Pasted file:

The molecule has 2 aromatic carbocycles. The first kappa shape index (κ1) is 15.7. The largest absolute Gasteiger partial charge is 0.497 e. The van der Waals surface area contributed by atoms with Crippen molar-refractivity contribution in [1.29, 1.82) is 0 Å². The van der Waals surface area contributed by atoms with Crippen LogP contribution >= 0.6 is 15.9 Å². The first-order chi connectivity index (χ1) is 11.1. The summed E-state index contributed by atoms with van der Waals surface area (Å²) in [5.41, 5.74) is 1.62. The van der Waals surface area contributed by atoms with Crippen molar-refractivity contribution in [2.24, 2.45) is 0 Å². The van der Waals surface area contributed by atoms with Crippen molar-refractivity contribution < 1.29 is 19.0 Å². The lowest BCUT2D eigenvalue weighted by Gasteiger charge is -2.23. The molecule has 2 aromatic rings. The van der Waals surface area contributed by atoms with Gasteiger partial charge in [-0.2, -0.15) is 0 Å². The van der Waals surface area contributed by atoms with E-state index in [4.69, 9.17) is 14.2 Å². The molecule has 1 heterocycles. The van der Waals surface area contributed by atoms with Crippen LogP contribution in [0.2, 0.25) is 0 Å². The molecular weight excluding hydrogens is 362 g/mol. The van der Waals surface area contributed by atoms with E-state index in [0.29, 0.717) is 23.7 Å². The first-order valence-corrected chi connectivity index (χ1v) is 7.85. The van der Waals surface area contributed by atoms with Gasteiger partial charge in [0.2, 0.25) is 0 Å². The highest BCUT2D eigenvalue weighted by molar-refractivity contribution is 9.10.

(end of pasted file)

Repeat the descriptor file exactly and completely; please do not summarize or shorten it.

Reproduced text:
The molecule has 2 aromatic carbocycles. The first kappa shape index (κ1) is 15.7. The largest absolute Gasteiger partial charge is 0.497 e. The van der Waals surface area contributed by atoms with Crippen molar-refractivity contribution in [1.29, 1.82) is 0 Å². The van der Waals surface area contributed by atoms with Crippen LogP contribution >= 0.6 is 15.9 Å². The first-order chi connectivity index (χ1) is 11.1. The summed E-state index contributed by atoms with van der Waals surface area (Å²) in [5.41, 5.74) is 1.62. The van der Waals surface area contributed by atoms with Crippen molar-refractivity contribution in [2.24, 2.45) is 0 Å². The van der Waals surface area contributed by atoms with Crippen molar-refractivity contribution < 1.29 is 19.0 Å². The lowest BCUT2D eigenvalue weighted by Gasteiger charge is -2.23. The molecule has 2 aromatic rings. The van der Waals surface area contributed by atoms with Gasteiger partial charge in [-0.2, -0.15) is 0 Å². The van der Waals surface area contributed by atoms with E-state index in [4.69, 9.17) is 14.2 Å². The molecule has 1 heterocycles. The van der Waals surface area contributed by atoms with Crippen LogP contribution in [0.2, 0.25) is 0 Å². The molecular weight excluding hydrogens is 362 g/mol. The van der Waals surface area contributed by atoms with E-state index in [0.29, 0.717) is 23.7 Å². The first-order valence-corrected chi connectivity index (χ1v) is 7.85. The van der Waals surface area contributed by atoms with Gasteiger partial charge in [0.2, 0.25) is 0 Å². The highest BCUT2D eigenvalue weighted by molar-refractivity contribution is 9.10.